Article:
You should always keep both eyes open when photographing. This is even more important in baseball. Foul balls often come into the stands and if you see it, you’ll be better able to catch it (or duck). With practice, you can also keep your camera aimed through the viewfinder, and at the same time watch what’s going on with your other eye. This will let you anticipate the action so you can press the shutter at the right time. Make sure your camera is in continuos high speed mode, start shooting before you think you need to and keep the shutter pressed until you’re sure the action is over. Be careful about reviewing your photos on the back of your camera – you could miss a great play, or you could get hit by a foul ball!
Shutter speed and frame rate: A baseball ball moves at 90-100 mph when pitched and may be even faster when hit. This can mean up to 14 or 15 feet of travel between frames even if you can shoot at 10 frames per second. If you’re zoomed in tight on the action, you may not ever see the ball in the frame. Keep your frame rate as high as possible and zoom out a bit – then crop some in post. Similarly, you’ll need a shutter speed faster than 1/1000 sec. to get a somewhat sharp image of the ball, since it can travel a couple of inches in that time. Up your ISO to get the speed you need – faster is better. I shot between 400 and 800 ISO on a bright, sunny day.
Lenses: They’ll look at your camera equipment when you enter and generally only allow smaller lenses. They don’t want you scooping the pro photographers down on the field. So you’ll have to leave your 300mm f/2.8 at home. This is a good place to use a micro 4/3 camera if you have one along with a 300mm zoom lens. You won’t be able to throw the background out of focus like the pros do, but the setup will give you enough reach. If you’re using a DSLR, you can usually get in with a 70-300mm zoom.
Best time to visit: Late February through March.
Baseball has long periods of not much happening interspersed with seconds of intense activity. Anticipate and be ready. You might get more keepers if you pick the kind of shot you want next, based on what’s going on in the game. Pre-focus on the spot where you think the action is going to happen and wait for it. For instance, I concentrated on batters until I got a couple of photos I liked, then I shifted to base running to catch some action there, and so on.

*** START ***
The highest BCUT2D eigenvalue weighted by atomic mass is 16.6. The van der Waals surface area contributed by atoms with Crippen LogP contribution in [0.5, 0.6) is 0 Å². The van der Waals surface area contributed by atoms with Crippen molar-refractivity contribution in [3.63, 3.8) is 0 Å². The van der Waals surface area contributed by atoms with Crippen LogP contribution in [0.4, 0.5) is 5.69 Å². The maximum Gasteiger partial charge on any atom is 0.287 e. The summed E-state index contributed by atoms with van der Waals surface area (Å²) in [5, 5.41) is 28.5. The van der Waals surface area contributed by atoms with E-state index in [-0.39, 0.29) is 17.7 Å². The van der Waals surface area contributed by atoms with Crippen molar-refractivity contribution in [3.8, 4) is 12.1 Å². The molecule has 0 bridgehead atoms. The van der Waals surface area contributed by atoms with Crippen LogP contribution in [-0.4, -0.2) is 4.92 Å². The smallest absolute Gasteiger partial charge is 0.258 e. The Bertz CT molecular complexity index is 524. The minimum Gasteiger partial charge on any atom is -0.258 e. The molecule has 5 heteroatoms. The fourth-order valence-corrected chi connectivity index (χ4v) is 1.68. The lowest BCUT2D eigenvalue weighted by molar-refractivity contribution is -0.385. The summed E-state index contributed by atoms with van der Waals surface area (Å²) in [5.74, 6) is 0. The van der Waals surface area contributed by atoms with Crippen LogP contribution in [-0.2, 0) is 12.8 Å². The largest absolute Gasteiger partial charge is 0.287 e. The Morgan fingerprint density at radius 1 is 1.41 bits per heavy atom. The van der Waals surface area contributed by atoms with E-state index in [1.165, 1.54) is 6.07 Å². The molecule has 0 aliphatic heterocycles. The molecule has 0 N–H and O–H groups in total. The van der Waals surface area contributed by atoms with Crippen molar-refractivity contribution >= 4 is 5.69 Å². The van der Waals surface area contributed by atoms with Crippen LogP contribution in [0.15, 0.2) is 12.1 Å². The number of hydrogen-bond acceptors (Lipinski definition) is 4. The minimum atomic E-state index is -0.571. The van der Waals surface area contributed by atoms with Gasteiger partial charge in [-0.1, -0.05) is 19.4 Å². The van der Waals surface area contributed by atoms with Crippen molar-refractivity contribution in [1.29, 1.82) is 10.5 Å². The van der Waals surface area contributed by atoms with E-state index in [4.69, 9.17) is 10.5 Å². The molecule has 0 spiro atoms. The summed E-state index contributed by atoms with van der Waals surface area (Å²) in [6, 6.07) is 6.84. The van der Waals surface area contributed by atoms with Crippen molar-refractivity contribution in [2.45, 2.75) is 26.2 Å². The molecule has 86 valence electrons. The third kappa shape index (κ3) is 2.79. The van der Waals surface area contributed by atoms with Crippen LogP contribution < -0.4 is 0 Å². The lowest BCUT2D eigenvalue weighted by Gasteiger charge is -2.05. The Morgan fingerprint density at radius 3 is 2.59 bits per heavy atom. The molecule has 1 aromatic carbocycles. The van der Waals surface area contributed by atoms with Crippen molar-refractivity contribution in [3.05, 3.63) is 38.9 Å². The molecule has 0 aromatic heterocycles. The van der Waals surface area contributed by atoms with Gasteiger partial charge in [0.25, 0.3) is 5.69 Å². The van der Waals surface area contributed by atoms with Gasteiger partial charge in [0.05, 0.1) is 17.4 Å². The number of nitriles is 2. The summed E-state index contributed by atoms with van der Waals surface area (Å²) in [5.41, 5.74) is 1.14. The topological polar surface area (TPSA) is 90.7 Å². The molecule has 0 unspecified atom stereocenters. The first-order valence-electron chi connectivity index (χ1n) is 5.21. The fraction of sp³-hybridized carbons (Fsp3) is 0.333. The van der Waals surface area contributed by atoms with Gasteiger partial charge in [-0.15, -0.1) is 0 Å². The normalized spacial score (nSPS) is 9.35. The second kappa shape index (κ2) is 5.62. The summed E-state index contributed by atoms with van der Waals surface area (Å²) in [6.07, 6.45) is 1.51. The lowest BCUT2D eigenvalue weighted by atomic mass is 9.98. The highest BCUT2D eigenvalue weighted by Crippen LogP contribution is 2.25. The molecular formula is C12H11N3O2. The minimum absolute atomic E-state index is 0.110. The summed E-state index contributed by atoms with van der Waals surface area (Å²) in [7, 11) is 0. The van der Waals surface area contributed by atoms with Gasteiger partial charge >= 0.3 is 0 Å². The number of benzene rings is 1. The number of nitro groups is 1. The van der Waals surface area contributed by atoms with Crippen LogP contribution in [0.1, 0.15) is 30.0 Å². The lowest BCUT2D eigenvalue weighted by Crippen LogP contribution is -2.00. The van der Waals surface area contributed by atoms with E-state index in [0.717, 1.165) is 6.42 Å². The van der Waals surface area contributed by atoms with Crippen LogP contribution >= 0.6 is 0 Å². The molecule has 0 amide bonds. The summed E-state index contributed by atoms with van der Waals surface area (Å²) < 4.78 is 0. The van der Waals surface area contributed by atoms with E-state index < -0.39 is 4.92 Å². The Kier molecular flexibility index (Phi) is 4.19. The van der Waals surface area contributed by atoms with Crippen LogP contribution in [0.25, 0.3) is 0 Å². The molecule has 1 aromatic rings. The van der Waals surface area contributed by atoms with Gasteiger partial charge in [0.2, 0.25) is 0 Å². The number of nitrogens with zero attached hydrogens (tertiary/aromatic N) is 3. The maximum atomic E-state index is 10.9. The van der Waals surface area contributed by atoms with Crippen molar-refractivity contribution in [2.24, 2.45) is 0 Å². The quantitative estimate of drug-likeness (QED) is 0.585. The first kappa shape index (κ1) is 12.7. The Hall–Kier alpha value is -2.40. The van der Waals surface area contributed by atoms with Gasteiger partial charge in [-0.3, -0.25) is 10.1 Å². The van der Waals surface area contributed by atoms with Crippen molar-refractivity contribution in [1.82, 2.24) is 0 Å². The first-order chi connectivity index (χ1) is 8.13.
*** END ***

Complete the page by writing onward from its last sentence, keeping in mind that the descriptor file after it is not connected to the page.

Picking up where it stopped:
This is Florida – the sun can be very intense even in the spring, so bring sunscreen, sunglasses, and a hat. Enjoy yourself and the game.
Houston’s Justin Maxwell (#44) snags a fly ball
If you like baseball, Florida in the springtime is the place to be. Even if you’re not that big a baseball fan, photographing a game can be challenging and fun.
You can click the photos above to see larger versions on Flickr. There’s a link to more photos in the table below.
The Orlando Magic lost a tough game to the Atlanta Hawks last night by two points in overtime. The Hawks always seem to have our number even though they were missing some starters for this game. It also didn’t help that the Magic were a bit slow and sloppy in the first 3 quarters.
Dwight Howard dunks in traffic
We had very nice seats, which made for a good photo-op. I used a Micro 4/3 camera and had plenty of reach with a 40 – 150mm (80 – 300mm equivalent) lens. I did suffer a bit from the small aperture. I had to set the ISO as high as 1600 to stop action at around 1/500 sec and f/5.6. The Amway arena seems to have a pretty consistent lighting – I set the white balance to tungsten for these.
Jameer Nelson shoots a 3 over Jeff Teague
It was a nice night and Lynn and I had a good time, even though our team lost.
The Magic Dancers dance
You can see the other photos I made last night in this set on Flickr. And I have two other sets from previous games here and here.